Seen in light of what we refer to as the age of man, the course aims to analyze and problematize the role the human plays in the long term changes we are witnessing on our planet today. The course highlights the ways in which the humanities increasingly make use of the concept of the Anthropocene to question and challenge nature-culture dichotomies as well as the presumed exceptionalism of the human. How can we understand the changes in our environment through neologisms such as hyperobject, slow violence, transcorporeal bodies? How can we grasp and alter human roles and relations to the nonhuman in the Anthropocene?

The course draws attention to deep time perspectives, hauntologies, solidarity within and across generations, discussing the considerations between time perspectives made in nature- and cultural heritage studies. Posthuman, environmental and new material perspectives are of particular interest in this regard. The course concludes with a workshop led by prominent international scholars in the field (tentative location: Askö).

Year two: Autumn 2019 — Spring 2020

Course 3: More-Than-Human Relations, 5 ECTS, Autumn 2019

The last decade has involved a new understanding of the relations between human and environment. The linguistic turn has prompted a larger interest in materiality and its ramifications for contemporary life and our history. This new materialism has led to a critical discussion of human-nonhuman relations and this course aims to explore theoretical, empirical, and philosophical approaches to the more-than-human in Anthropocene thinking.

The course engages critically with posthuman theories, asking questions such as: How to understand and engage the spaces and networks that take place between the human and the more-than-human? How do they affect our perception of environmental challenges on a global scale, our reading of history and ethics? The course provides a historical background to humanist human-animal studies, leading up to the questions scholarship is grappling with today. Part of this inquiry is about relations between the nonhuman and the human, about questions of agency, rights, welfare, hospitality (networks of vulnerability and how to practice care), and extinction studies. This inquiry posits a challenge to traditional distinctions into nature and culture and aims to work through and rethink the line we draw between the natural sciences and the humanities. The course concludes with a science retreat (tentative location: Tovetorp)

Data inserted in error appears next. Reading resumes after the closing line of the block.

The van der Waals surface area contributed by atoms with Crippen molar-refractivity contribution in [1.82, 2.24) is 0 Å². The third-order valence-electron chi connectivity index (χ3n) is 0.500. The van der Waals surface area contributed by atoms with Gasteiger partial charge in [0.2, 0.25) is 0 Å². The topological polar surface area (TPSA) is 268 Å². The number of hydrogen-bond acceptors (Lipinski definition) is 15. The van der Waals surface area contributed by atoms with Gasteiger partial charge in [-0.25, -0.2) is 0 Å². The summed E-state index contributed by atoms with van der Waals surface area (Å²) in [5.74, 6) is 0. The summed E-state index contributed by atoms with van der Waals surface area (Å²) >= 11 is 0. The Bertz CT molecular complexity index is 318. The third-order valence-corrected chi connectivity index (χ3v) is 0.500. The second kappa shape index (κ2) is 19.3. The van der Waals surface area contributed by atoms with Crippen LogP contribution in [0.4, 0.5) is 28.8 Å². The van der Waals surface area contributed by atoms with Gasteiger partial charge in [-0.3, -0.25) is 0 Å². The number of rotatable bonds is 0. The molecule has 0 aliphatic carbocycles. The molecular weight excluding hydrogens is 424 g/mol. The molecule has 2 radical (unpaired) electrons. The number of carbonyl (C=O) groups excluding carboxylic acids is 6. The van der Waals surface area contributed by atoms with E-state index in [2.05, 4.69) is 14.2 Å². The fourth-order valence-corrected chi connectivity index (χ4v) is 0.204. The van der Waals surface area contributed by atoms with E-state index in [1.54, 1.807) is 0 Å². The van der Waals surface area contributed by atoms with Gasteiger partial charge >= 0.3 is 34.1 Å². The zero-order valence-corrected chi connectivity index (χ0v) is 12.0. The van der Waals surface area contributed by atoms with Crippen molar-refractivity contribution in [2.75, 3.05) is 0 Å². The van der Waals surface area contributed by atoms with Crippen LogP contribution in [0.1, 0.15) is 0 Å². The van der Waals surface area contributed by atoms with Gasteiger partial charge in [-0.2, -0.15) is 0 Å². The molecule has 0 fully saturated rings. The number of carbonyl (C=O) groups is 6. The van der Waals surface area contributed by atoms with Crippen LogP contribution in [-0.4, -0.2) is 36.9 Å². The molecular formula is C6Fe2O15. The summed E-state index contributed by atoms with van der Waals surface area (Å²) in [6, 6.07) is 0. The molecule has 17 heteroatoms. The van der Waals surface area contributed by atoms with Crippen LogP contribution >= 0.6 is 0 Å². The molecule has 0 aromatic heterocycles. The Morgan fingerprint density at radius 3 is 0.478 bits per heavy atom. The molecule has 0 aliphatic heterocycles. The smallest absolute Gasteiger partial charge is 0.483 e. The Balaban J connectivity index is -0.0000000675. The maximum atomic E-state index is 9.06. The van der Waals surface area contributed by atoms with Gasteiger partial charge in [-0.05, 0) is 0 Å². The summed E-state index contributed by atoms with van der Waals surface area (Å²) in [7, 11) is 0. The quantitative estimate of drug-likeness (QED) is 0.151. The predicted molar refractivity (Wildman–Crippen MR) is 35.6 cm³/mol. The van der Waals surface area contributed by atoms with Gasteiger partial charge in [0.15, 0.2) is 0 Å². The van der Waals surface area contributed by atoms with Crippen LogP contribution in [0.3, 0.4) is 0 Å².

Course 4: Imaging, Curating, Wording, Worlding, 5 ECTS, Spring 2020

Feminism, postcolonialism, and posthumanism all use critical, creative, and affirmative methods. In what ways can research contribute to change through imagining and engaging with the environment and civic society? How to move beyond traditional criticism in order to inspire and relate to novel ways of thinking (Haraway’s alterworlding)? Taking its point of departure in questions like these, the course aims to facilitate ethical engagement through the use of different creative and innovative methods in order to develop creative skills and strategies to communicate one’s research.

Students will be encouraged to develop and experiment with strategies that express their own research in relation to image, seminar production, curatorship, alternative narratives/academic writing. They may also come up with ideas how the general public can be involved in and contribute to research, for instance through the development of the civic arts and citizen science. The course will conclude with a workshop.


Theme coordinator: Associate professor Christina FredengrenDepartment of Archaeology and Classical Studies, in collaboration with Karin Dirke, Department of Culture and Aesthetics and Claudia Egerer, Department of English.